The Mighty Logo

How Giving Birth Triggered My Bipolar Disorder

The most helpful emails in health
Browse our free newsletters

Everyone has different goals, dreams and aspirations for their life, but ever since I was a little girl my biggest dream for my life was to be a mommy. I couldn’t wait to be a mom. I was going to be the best mom there ever was in the entire world, loving my children more than I was ever loved or cared for.

• What is Bipolar disorder?

I was emotionally, verbally and physically abused as a child, so I couldn’t wait to love and treat my child the way I always wished I should have and would have been raised. I already knew how to be a great mommy, because I planned on doing the exact opposite of what my parents did. I was always going to treat my children kindly, loving and praising them often, making them feel like they are very special children and people and I would always love them unconditionally — the way I never was.

Once I became a mom, my life would be so perfect and I would be forever happy, so I thought. I was teaching Special Education when I became pregnant with my first child at the age of 28 years old. I always loved the beauty of the miracle of pregnancy and I loved my beautiful baby as it was growing inside my tummy. However, my mental illness symptoms began during my pregnancy and gradually and continuously became worse by the end of my pregnancy. My symptoms reached the peak of severity after giving birth to my first child.

I had to have a C-section and what happened was, at the exact same second Dr. Bloom pulled my beautiful baby out of my womb, he also took every one of my emotions, and everything that made me be who I was and defined who I am, with my baby at the exact moment of her birth. I gave birth to two new people — my new beautiful baby girl and the birth of the new me, whoever that person was. I did not know the new me or recognize who I just became. I became nothing. I was pulled out with my new baby girl and my placenta at the same exact time.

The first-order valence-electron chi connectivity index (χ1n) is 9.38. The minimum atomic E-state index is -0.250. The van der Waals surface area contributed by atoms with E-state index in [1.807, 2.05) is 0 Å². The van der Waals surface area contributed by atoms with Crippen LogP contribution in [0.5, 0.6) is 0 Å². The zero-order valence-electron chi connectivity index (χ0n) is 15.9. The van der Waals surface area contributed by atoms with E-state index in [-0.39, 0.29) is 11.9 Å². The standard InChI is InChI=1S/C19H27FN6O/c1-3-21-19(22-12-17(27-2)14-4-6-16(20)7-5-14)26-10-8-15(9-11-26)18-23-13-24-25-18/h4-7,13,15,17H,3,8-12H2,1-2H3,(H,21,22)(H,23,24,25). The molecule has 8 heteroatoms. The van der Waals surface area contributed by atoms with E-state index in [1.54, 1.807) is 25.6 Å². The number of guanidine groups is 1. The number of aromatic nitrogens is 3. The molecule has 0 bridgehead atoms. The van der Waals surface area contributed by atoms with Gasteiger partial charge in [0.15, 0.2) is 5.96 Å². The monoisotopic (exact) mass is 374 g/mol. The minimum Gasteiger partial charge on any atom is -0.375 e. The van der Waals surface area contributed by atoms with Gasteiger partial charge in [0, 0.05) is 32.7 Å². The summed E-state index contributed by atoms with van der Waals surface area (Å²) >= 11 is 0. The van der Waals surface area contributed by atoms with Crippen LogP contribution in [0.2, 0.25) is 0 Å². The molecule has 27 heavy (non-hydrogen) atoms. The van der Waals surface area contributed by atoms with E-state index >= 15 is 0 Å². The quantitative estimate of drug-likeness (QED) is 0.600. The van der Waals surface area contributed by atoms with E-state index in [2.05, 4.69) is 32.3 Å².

Nothing remained of the old me. All of me was gone. I was missing. After my baby was pulled out of me, I didn’t feel any emotions at all anymore. I felt nothing. I was empty, just like my womb. Everything was gone inside me. I was gone.

When they were sewing up my C-section incision on my belly, I didn’t feel good. I just didn’t feel right. I knew something was seriously wrong with me, but I didn’t know what it was. I never felt this way before. After having so many medications and going through so much to give birth, I thought maybe that was why I was feeling the way I was and was so sick and miserable.

I do praise God that my beautiful baby girl, Kylie Rose, was healthy. The only problem is that her mother was not healthy. No one knew I was not healthy because they couldn’t see how sick I was. It was an invisible illness. The problem was hidden deep somewhere inside me. Everything looked good from the outside; at least, I think I looked how a woman is supposed to look after just giving birth via C-section.

However, I knew something was wrong with me. I didn’t know what it was and I could never tell anyone how I felt. I was not going to tell anyone because I was too embarrassed. This was supposed to be the happiest day of my life. I had been waiting for this day forever, since I was a very little girl. Now the magical miracle event had happened and there was something wrong with me. I didn’t feel the way I was supposed to feel. I did not have that loving happy feeling, the way I always dreamed I would feel.